Witnessing a decade since the Physics Nobel Prize awarding for the ground breaking studies on the âtwo-dimensional material graphene", graphene oxide (GO) stands as a promising candidate under the spotlight of biomedical research. Amongst the most questioned applications lies the possibility of its future use for intravenous (IV) treatment, imaging, diagnostic or theranostic purposes. Numerous studies are highlighting the trade-off between the physicochemical properties of GO materials and their in vivo safety, biodistribution and performances. However, little is known about the in vivo interaction of GO with biofluids. To date, no study investigated the interactions of GO with proteins upon their IV administration. This is a major gap, as it has been shown that the adsorption of blood proteins on the surface of nanoparticles can modulate their in vivo effects and fate. Our group and others have found that GO flakes are able to travel from blood to bladder, without causing renal impairment. In this thesis, we show that renal excretion could be explored to recover protein-coated GO flakes after their IV administration. We developed a robust method to simultaneously recover GO and remove free proteins from urine. Our results suggest that the proteomic content of mouse urine is enriched upon GO excretion. Further on, inspired by the proteomic studies in our laboratory showing that in vivo protein-coated nanoparticles can be explored as a disease biomarker resource, we questioned the possibility of using our method for scavenging disease-related proteins. Using B16-F10 melanoma tumour bearing mice, we provided evidence that the excretion of GO boosts the levels of disease-relevant molecules into the urine samples. In summary, this project reveals a new method for the in vivo GO-protein interaction studies and disease biomarker scavenging.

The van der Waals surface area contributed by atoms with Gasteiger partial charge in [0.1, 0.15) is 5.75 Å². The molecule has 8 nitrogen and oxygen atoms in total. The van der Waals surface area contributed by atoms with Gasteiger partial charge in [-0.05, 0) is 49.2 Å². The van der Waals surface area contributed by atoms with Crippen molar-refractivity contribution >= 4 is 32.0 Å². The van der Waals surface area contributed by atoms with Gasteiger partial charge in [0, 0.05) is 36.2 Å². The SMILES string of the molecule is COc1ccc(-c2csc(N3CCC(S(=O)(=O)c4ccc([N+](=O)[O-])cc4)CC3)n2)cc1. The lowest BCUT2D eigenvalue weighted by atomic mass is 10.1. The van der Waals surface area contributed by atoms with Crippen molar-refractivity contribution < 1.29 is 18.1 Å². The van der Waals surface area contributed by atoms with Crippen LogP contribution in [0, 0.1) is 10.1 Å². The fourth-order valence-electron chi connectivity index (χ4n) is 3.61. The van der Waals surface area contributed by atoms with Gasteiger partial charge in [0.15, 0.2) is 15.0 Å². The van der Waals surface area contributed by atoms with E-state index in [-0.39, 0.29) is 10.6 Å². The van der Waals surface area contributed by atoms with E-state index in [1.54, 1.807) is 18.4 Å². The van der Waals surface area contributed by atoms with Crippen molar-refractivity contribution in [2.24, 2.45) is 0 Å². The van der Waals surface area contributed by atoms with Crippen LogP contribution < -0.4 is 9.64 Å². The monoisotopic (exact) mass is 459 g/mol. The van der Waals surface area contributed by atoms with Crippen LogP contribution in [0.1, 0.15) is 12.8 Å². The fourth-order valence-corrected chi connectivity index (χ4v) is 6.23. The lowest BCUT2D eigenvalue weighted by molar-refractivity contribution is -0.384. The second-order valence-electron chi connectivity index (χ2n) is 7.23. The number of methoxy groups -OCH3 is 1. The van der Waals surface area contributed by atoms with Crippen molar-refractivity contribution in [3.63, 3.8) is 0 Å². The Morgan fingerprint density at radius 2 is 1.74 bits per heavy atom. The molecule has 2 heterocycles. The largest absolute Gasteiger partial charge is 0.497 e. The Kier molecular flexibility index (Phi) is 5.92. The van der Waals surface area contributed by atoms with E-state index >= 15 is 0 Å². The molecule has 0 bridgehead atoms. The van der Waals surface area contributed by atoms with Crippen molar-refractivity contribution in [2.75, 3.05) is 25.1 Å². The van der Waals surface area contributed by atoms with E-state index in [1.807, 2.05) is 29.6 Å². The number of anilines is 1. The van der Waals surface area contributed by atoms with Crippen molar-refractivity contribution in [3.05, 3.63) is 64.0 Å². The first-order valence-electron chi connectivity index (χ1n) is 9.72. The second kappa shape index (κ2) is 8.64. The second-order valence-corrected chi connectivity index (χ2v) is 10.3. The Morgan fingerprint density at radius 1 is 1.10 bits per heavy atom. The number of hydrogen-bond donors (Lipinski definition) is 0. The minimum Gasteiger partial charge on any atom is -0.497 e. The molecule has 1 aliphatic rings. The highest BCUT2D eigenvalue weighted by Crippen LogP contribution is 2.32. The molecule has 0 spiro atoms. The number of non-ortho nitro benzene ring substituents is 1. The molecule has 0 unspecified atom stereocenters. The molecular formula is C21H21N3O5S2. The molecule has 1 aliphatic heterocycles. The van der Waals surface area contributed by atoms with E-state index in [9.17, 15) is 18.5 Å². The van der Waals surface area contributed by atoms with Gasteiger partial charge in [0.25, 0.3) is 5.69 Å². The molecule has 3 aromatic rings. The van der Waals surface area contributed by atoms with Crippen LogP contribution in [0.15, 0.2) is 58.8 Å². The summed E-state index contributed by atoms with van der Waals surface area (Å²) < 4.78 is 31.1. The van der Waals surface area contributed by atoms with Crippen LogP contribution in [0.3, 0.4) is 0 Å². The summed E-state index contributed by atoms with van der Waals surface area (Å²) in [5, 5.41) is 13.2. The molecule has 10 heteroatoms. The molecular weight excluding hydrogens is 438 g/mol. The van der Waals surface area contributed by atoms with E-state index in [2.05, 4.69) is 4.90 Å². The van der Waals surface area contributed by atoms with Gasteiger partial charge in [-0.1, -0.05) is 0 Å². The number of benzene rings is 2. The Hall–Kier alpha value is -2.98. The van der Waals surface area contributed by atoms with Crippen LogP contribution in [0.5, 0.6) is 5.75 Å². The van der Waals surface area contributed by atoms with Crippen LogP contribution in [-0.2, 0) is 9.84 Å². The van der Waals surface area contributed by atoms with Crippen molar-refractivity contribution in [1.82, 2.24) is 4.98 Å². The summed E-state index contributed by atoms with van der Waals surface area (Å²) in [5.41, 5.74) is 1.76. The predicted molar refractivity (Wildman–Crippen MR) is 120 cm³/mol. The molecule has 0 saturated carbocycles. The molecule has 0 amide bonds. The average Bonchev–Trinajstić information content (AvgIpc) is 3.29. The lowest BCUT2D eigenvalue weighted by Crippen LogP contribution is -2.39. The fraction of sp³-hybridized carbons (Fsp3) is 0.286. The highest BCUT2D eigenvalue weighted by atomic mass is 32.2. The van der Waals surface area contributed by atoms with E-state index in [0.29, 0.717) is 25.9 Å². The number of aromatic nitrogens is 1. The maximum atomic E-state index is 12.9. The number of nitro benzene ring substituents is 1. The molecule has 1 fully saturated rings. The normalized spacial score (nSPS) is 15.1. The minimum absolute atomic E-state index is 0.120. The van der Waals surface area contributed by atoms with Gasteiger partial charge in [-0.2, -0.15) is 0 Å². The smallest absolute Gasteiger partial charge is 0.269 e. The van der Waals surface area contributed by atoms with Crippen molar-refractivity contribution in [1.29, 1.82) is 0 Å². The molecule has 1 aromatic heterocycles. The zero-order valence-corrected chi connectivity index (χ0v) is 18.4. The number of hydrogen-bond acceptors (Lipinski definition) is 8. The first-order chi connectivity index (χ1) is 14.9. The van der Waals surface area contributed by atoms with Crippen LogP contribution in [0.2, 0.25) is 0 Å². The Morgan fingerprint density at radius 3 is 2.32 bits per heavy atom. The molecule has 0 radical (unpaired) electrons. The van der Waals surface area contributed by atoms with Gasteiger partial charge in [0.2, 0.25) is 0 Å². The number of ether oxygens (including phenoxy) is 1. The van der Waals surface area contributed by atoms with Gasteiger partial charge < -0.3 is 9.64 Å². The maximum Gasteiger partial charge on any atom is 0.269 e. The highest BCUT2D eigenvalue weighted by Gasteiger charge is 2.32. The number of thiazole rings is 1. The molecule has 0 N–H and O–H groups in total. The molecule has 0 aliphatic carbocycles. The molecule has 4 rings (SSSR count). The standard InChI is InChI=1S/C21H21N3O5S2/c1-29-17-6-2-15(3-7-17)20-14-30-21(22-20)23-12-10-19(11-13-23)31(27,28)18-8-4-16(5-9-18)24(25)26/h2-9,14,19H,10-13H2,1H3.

- graphene oxide
- urine proteome